- Heart valve disease; depends on which heart valve disease persists and the connection is still being studied. Specifically, “orthostatic hypotension is a commonly unrecognized mechanism responsible for some of the symptoms of mitral valve prolapse, particularly in patients affected by recurrent lightheadedness, dizziness, or syncope.”
- Heart attack; as a result, “blood flow to your heart is blocked or cut off completely.” Due to this, “the tissues that make up your heart muscle” can become stunned or killed — eventually “reduc[ing] the amount of blood your heart can pump to the rest of your body.” Moreover, heart attacks have the ability to set off a vasovagal response in the nervous system, which is the body’s “reaction to a trigger like extreme stress or pain.” In turn, this may cause low blood pressure or even fainting. Furthermore, a heart attack may prompt the body’s parasympathetic nervous system (PNS) “to go into overdrive, decreasing… blood pressure.”
- Heart failure; specifically in cases of “low output heart failure[, as it] is usually a sign of very advanced heart failure and is associated with a very poor prognosis.” Heart failure is a common result of prolonged low blood pressure. In a recent study, it was found that patients experience dips in blood pressure “on a regular basis are about 50% more likely to go on to have heart failure.” Although the exact cause of this link is not entirely clear-cut, some medical researchers believe that “orthostatic hypotension could be a sign of a buildup of plaque in the arteries, called atherosclerosis, which can lead to heart failure.”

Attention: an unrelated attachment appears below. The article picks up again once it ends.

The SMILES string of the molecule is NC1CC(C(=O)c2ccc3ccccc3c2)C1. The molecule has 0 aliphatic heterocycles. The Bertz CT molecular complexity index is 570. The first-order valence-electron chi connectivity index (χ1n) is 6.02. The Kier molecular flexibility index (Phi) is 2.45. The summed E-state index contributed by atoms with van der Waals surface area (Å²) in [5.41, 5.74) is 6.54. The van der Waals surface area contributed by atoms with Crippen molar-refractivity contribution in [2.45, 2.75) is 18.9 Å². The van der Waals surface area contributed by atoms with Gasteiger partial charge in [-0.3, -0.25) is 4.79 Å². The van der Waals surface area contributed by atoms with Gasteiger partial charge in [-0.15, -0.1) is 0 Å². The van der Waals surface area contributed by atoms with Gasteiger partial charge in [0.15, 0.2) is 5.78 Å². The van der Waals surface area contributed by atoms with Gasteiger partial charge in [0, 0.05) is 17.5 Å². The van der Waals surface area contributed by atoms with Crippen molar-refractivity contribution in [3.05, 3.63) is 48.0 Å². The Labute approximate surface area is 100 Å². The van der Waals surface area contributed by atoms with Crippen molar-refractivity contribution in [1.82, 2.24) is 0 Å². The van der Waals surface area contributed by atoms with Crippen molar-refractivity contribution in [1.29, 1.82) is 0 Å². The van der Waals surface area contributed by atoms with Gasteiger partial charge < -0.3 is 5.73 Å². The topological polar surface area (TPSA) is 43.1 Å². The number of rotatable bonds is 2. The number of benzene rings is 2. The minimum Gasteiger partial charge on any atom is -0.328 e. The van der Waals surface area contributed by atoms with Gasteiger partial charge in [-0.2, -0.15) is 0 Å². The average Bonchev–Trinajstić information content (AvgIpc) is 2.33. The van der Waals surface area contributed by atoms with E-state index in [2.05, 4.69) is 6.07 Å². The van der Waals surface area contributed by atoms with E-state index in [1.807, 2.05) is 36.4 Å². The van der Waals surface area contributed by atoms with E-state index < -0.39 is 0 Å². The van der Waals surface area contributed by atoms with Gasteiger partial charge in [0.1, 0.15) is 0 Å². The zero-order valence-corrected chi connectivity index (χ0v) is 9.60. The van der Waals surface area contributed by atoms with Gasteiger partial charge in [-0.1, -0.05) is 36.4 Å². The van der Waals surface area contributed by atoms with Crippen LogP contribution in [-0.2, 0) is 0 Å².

As a consequence of the aforementioned medical issues, a patient’s “heart may not be able to circulate enough blood to meet your body’s needs,” provoking low blood pressure.
It is important to note that “a single lower-than-normal reading is not [a] cause for alarm unless you are experiencing any other symptoms or problems.” However, if a patient confronts symptoms associated with hypotension on a consistent basis, it is crucial to pursue timely and thorough treatment. An individual’s prescribed course of treatment will depend on the route cause of their hypotension, and “could include medications for heart disease, diabetes, or infection.” Each form of hypotension requires a different path of treatment. For instance:
- Neurally mediated hypotension, which typically results after prolonged periods of standing, is often treated through maintaining hydration. Taking a break, sitting down, and drinking water will usually cause low blood pressure to subside.
- Orthostatic hypotension, which affects patients of all ages and “is the drop in blood pressure that occurs when you transition from sitting or lying down to standing,” is typically treated with slow, small, gradual movements and keeping the legs uncrossed when sitting.
- Shock-induced hypotension, which is the most severe kind of hypotension, must be treated as soon as possible. In the most serious cases, “emergency personnel will give you fluids and possibly blood products to increase your blood pressure and stabilize your vital signs.”
Patients don’t have to address their low blood pressure concerns all on their own. Dr. Beheshtian is an interventional cardiologist who has treated over 1000 patients, in New York and elsewhere. She is extremely knowledgeable about treatment paths for various types of cases, mild or complex. Please feel free to contact Avicenna Cardiology’s office with any questions. Schedule a telehealth appointment or come in soon to see Dr. Beheshtian, who will work with you to create a care plan.